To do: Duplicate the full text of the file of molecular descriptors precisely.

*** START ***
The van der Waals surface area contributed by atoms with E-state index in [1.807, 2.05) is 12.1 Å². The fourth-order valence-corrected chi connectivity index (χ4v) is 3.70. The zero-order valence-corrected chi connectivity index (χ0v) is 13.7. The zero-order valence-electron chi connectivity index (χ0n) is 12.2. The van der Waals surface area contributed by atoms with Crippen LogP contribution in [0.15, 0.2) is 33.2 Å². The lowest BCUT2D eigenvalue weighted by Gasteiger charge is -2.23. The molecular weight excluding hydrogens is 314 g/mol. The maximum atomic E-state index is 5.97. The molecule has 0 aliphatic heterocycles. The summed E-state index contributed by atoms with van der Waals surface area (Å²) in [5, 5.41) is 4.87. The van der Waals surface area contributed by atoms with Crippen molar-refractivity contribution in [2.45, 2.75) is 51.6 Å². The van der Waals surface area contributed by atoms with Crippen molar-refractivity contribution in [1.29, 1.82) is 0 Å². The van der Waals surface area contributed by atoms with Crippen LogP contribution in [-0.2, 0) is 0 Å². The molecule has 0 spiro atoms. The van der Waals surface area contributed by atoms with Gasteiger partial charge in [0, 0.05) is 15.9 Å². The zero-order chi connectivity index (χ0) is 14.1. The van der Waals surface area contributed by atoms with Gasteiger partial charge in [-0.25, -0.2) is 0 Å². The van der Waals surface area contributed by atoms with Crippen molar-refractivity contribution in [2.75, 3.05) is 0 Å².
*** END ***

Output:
The van der Waals surface area contributed by atoms with E-state index in [1.807, 2.05) is 12.1 Å². The fourth-order valence-corrected chi connectivity index (χ4v) is 3.70. The zero-order valence-corrected chi connectivity index (χ0v) is 13.7. The zero-order valence-electron chi connectivity index (χ0n) is 12.2. The van der Waals surface area contributed by atoms with Crippen LogP contribution in [0.15, 0.2) is 33.2 Å². The lowest BCUT2D eigenvalue weighted by Gasteiger charge is -2.23. The molecular weight excluding hydrogens is 314 g/mol. The maximum atomic E-state index is 5.97. The molecule has 0 aliphatic heterocycles. The summed E-state index contributed by atoms with van der Waals surface area (Å²) in [5, 5.41) is 4.87. The van der Waals surface area contributed by atoms with Crippen molar-refractivity contribution in [2.45, 2.75) is 51.6 Å². The van der Waals surface area contributed by atoms with Crippen molar-refractivity contribution in [1.29, 1.82) is 0 Å². The van der Waals surface area contributed by atoms with Crippen LogP contribution in [-0.2, 0) is 0 Å². The molecule has 0 spiro atoms. The van der Waals surface area contributed by atoms with Gasteiger partial charge in [0, 0.05) is 15.9 Å². The zero-order chi connectivity index (χ0) is 14.1. The van der Waals surface area contributed by atoms with Gasteiger partial charge in [-0.25, -0.2) is 0 Å². The van der Waals surface area contributed by atoms with Crippen molar-refractivity contribution in [2.75, 3.05) is 0 Å².